So, I would tentatively suggest that programs seriously think about moving back in that direct: doing before the dissertation. Having students do comp exams and a MA thesis simultaneously might sound like a lot--but honestly, let me say a few things here. First, now that I'm a faculty member and I see how much damn work we have to do--and how many projects we have to juggle--I think it would really behoove programs to have their students do so much: being a professional philosopher takes the ability to juggle many things at once, and so doing a Masters thesis and comp exams would (in all honesty) better prepare students for the real work-load of being a professional. Second, in my experience (though I recognize it is only one data point), students typically have more than enough time on their hands--and waste a lot of it--studying for comps. I know I did. I thought I was doing a lot of work. But, if I'm being honest with myself, it actually would have been better for my development had my program asked me to do more during the comp-studying period. I wasted 3 months or so reading for comps and recording music...when really, I would have been much better off reading for comps and writing a masters thesis. Indeed, while asking students to do MA theses and comp exams might seem excessive, I really do think it would be to everyone’s advantage: to students and their programs. It would better prepare students for successfully completing their PhD dissertation. It would (A) develop their ability to put together and write a project substantially longer than term-papers (but not as long as a Phd Dissertation), (B) develop their ability to work effectively with less structure than during their coursework, and (C) if guided/semi-structured by faculty (as in my wife’s program in her field), would provide a kind of transition between the heavily structured coursework portion of grad school and the unstructured nature of the PhD dissertation. In other words, it would help students avoid that horrible situation in which they all too often find themselves: being completely unprepared to write a PhD dissertation. It would prepare students for it, helping them achieve the one thing they and their programs have a common interest in: them successfully finishing their degree!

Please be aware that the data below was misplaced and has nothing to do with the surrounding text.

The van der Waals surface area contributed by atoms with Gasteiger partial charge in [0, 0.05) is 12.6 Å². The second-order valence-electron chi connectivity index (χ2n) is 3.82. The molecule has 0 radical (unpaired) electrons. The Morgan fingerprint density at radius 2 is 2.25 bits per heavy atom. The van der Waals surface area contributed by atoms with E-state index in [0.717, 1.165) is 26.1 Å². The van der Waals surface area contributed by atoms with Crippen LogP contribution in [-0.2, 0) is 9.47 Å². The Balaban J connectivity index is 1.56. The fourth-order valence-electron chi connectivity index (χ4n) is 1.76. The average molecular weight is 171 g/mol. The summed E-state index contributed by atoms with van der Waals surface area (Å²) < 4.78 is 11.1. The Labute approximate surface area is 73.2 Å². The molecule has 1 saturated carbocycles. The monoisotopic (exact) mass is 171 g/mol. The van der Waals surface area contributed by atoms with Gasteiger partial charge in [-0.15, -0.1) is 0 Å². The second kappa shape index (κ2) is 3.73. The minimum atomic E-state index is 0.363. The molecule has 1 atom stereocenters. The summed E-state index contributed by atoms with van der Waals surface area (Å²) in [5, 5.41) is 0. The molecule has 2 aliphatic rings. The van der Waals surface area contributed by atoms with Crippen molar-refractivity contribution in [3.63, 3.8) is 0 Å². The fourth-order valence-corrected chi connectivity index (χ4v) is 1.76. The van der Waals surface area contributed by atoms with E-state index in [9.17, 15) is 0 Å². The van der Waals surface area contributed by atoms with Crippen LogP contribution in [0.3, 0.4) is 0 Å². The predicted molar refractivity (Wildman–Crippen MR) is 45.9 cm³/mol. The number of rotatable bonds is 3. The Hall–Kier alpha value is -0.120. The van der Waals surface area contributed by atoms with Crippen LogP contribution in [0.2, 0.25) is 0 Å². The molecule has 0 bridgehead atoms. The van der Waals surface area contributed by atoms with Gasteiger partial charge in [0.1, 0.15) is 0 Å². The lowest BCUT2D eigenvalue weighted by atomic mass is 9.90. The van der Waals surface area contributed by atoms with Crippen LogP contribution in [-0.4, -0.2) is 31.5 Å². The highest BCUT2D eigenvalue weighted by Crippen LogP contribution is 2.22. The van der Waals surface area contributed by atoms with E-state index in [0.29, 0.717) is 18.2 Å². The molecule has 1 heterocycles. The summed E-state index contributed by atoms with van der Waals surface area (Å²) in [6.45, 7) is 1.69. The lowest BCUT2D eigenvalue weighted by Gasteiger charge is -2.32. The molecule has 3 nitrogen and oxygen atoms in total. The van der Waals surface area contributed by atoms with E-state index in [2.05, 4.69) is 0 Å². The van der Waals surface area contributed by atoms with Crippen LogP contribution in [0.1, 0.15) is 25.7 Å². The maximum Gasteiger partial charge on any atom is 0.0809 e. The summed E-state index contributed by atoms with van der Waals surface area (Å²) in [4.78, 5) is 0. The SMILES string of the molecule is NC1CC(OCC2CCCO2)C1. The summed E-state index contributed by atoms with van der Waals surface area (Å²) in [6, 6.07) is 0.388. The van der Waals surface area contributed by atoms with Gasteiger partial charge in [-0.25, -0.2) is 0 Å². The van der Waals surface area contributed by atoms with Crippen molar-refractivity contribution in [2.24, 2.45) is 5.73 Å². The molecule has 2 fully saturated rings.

MA students have the option of writing a masters thesis or doing an internship in MSc students will learn skills in research design, qualitative and quantitative analysis, and use these skills to analyse questions of substantive interest in a rigorous and systematic manner. A wide range of specialisations are available to enable you to develop your specific expertise in European politics. While rooted in political science, teaching and research on European Politics and Policy Making at SPIRe brings together different methodologies and theoretical perspectives. Particular strengths in the School include European political economy, international institutions and especially the European Union, Common Security and Defence Policy, and the manner in which different European states interact with one another within different European institutions. At the end of your course of study you will have a firm and well-grounded understanding of the fundamental questions.
How Do I Successfully Write a Masters Thesis
After receiving a First Class Honours in Art History in 2013, Chloe Cull is now writing a Masters thesis on Maori woman artists working in the 1970s and '80s. To support her research, she received the Ka Putea grant and the Ka Putea scholarship from her iwi, Ngai Tahu, in 2014, along with a fees waiver scholarship from VUW. She has worked as a tutor for the Art History programme and occasionally volunteers at Te Papa. Her art historical interests encompass both Maori and Pacific art.